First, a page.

The thrust of the EU legislation-which, if successful, will be introduced worldwide with the help of the Codex Alimentarius-is to kill off natural medicine as a viable alternative to conventional medi-cine. Alternative and complemen-tary medicine will be reduced to offering simple, relatively anodyne, remedies for minor ailments. People who self-medicate will find that many of their choices will have disappeared over the next 24 months.
By the end of those two years, manufacturers will be barred from making any general health claims about their products, no matter how much it flies in the face of common sense. Higher-dose and therapeutic vitamins and minerals will be removed from the shelves, as will the more complex and innovative herbal remedies, along with many products from the Ayurvedic and Chinese medicine traditions.
The EU legislation is very much the test case for the rest of the world: if it's successfully introduced and met with the minimum of resistance, it will be used as the model for the Codex Alimentarius, which will help other governments to introduce similar regulations in their own countries. Moves to restrict natural medicine are already quickening in the US.
In the UK, herbal medicine faces yet another, separate threat. The UK government is walking away from its commitment to regulate the profession and, instead, wants to introduce a 'light-touch' regulatory framework. Without such proper regulation, herbal practitioners will be unable to prescribe the complex herbal concoctions that are their stock in trade (see box, page 12). Although homeopathy faces its own challenges, they are not as serious as those threatening herbal medicine, and they are mainly related to the lb4 million annual funding that the four homeopathic hospitals in the UK receive from the NHS (see box, on the right).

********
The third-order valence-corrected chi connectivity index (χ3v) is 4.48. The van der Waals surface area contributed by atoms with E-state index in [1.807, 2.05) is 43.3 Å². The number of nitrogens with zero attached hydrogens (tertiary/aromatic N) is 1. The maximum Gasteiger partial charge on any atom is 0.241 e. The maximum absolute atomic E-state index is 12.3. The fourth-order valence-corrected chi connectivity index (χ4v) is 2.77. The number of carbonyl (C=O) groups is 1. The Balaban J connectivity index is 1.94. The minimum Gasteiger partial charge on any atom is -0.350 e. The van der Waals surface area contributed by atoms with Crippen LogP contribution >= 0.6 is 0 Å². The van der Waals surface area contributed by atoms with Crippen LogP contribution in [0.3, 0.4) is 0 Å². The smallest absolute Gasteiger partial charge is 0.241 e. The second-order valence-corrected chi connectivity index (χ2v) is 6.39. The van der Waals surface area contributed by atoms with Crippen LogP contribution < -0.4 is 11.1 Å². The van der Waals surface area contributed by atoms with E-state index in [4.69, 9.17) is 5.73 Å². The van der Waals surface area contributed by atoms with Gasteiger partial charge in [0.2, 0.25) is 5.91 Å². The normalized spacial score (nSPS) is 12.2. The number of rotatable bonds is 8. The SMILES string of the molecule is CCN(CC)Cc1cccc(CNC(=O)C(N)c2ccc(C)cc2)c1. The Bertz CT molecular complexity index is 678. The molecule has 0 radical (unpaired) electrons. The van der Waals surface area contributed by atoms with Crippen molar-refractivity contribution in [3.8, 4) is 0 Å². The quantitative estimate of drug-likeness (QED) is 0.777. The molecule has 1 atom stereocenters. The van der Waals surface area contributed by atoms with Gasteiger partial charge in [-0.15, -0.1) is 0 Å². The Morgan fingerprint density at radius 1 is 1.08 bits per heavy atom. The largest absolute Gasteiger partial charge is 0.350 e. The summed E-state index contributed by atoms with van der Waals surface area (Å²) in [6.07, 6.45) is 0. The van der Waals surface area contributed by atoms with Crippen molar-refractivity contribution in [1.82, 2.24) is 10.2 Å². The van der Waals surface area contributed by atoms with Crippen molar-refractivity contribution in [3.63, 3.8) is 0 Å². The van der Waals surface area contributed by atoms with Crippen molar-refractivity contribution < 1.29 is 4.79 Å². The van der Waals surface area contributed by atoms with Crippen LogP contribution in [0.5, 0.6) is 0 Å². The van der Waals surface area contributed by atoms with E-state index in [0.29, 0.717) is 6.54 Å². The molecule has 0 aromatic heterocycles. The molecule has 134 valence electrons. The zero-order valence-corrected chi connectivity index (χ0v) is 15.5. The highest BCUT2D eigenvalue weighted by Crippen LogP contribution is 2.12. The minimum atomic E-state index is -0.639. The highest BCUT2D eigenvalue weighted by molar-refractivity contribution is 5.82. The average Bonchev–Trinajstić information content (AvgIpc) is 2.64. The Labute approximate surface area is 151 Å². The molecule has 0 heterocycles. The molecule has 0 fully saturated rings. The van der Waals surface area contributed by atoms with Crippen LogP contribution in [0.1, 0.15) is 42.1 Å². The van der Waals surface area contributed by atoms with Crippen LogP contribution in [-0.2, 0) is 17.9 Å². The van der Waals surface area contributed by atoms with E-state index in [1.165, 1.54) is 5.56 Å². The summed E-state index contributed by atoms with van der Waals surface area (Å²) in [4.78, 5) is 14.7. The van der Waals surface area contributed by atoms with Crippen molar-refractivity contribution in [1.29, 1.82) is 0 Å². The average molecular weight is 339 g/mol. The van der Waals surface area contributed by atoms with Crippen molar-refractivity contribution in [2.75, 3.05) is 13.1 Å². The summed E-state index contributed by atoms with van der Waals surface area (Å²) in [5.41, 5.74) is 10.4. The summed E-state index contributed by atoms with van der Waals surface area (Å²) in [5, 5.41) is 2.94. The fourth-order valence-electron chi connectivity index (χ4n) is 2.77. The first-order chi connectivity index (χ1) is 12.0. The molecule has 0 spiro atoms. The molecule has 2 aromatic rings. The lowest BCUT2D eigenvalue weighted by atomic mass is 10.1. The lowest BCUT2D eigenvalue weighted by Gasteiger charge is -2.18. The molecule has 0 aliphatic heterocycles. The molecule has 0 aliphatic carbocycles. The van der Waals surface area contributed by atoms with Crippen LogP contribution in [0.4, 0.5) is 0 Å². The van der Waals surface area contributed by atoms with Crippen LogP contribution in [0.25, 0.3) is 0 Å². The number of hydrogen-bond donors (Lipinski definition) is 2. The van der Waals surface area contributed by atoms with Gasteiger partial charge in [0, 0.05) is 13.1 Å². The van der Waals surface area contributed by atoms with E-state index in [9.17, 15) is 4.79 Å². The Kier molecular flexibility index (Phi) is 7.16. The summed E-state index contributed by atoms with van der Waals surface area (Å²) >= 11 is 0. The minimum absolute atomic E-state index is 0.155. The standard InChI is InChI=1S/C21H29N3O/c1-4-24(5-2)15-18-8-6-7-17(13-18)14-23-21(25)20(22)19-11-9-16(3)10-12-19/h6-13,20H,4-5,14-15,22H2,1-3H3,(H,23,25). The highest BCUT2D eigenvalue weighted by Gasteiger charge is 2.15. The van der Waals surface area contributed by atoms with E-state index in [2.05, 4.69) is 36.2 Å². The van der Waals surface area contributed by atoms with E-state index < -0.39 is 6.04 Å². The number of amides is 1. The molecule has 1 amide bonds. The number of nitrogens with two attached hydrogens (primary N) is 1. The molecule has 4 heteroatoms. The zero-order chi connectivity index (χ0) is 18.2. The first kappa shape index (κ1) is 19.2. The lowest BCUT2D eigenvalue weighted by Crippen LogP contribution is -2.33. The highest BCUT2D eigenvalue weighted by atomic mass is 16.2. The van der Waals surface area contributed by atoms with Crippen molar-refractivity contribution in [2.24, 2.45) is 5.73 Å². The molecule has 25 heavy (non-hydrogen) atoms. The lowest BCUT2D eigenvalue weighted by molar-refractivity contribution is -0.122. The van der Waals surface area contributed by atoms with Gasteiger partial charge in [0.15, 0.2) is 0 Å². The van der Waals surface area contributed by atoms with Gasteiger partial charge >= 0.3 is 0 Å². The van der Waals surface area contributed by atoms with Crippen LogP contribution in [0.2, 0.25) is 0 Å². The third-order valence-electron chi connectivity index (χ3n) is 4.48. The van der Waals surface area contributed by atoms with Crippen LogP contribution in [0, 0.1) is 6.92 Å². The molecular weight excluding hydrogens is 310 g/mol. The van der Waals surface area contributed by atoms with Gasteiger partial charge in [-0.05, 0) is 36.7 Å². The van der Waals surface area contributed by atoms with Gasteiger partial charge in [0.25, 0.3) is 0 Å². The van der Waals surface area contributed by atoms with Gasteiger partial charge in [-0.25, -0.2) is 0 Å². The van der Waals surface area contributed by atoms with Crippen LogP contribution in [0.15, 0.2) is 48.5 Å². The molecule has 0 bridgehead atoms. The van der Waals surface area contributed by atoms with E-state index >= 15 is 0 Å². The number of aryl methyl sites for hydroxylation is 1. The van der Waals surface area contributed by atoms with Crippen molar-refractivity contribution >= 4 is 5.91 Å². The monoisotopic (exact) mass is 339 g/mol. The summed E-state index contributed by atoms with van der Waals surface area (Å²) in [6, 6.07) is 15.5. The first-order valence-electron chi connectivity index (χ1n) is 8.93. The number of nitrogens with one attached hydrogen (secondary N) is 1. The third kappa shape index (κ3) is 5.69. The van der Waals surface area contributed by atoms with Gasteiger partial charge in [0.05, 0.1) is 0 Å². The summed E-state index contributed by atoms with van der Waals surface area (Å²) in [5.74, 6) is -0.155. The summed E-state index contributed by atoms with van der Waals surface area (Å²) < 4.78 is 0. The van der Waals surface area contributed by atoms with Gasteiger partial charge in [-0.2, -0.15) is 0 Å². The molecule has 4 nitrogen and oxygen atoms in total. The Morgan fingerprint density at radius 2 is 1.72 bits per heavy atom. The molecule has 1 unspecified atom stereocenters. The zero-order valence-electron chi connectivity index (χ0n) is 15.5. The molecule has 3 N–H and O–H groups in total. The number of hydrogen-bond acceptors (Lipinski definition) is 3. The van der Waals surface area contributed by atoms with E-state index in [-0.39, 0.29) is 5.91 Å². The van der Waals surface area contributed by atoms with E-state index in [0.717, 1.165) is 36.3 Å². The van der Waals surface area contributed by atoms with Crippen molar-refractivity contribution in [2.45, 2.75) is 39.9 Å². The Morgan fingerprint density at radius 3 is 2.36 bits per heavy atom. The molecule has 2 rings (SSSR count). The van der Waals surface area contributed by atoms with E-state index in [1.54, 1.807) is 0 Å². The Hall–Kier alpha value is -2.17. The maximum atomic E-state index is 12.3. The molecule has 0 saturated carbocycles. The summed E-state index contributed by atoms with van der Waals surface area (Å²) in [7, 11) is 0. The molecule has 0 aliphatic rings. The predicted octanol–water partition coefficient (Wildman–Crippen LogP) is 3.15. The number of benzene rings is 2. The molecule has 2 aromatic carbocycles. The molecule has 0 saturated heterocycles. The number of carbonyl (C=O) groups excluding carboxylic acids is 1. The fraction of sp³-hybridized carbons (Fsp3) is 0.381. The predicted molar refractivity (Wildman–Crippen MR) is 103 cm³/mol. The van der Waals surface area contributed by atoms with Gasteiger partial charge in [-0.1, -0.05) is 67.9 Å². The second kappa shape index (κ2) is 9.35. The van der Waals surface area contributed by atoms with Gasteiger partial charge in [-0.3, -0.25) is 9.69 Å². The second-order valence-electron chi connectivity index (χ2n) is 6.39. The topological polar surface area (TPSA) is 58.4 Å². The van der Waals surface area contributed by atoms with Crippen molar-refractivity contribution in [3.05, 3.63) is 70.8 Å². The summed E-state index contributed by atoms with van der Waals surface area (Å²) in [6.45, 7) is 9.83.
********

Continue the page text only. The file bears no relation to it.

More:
What can you do?
The UK, Sweden and the Netherlands-the member states within the EU that operate liberal health regimes-will be the most affected by the new EU legislation. Other countries, such as Germany and France, already control, for example, the dosage levels of vitamins and minerals, which are available only at very low levels.
There are four main ways to fight the new regulations.
o Public action. This has been the least utilized, possibly because it requires a central organizer, and a great deal of time and energy. WDDTY organized a protest march through the streets of London six years ago, culminating in speeches by Tory MP John Redwood, Euro MP Daniel Hannan and WDDTY editor Lynne McTaggart in Trafalgar Square. Around 10,000 people marched and, yet, it warranted just one paragraph in the following day's national newspapers. The Daily Mirror quipped that it was surprised that a pretty girl like Billie Piper, the celebrity who joined the march, could find nothing better to do with her Sundays than protest when she could be out shopping.
Consumer protest could include a protest strike over certain prescription medications, and there could be a refusal to take any novel prescription drugs. New drugs-products that have been licensed for less than five years-are the lifeblood of the pharmaceutical industry, and the consumers' refusal to take them would hit them hard. Also, from a safety perspective, such drugs are the most dangerous, as there are less practical data collected about them.
o Political action. In the UK, the Consumers for Health Choice (CHC) have been lobbying UK MPs for years, but with limited success. Although Tony Blair had agreed to use the UK's influence within the EU to maintain high dosage levels of vitamins and minerals while prime minister, his successor was less committed.
Nevertheless, most MPs have been lobbied to urge the UK's various health ministers to "redouble their efforts" to safe-guard alternative healthcare in the UK. Lately, the CHC has focosed its attention on the European Commission and its health commissioner John Dalli, urging consumers to write directly to him in protest against the proposed lowering of vitamin doses. You can also write to your local MP and MEP (Member of the European Parliament) to express your concerns.
o Legal action. The Alliance for Natural Health (ANH) believes the best hope lies in a legal challenge to the legislation. So far, the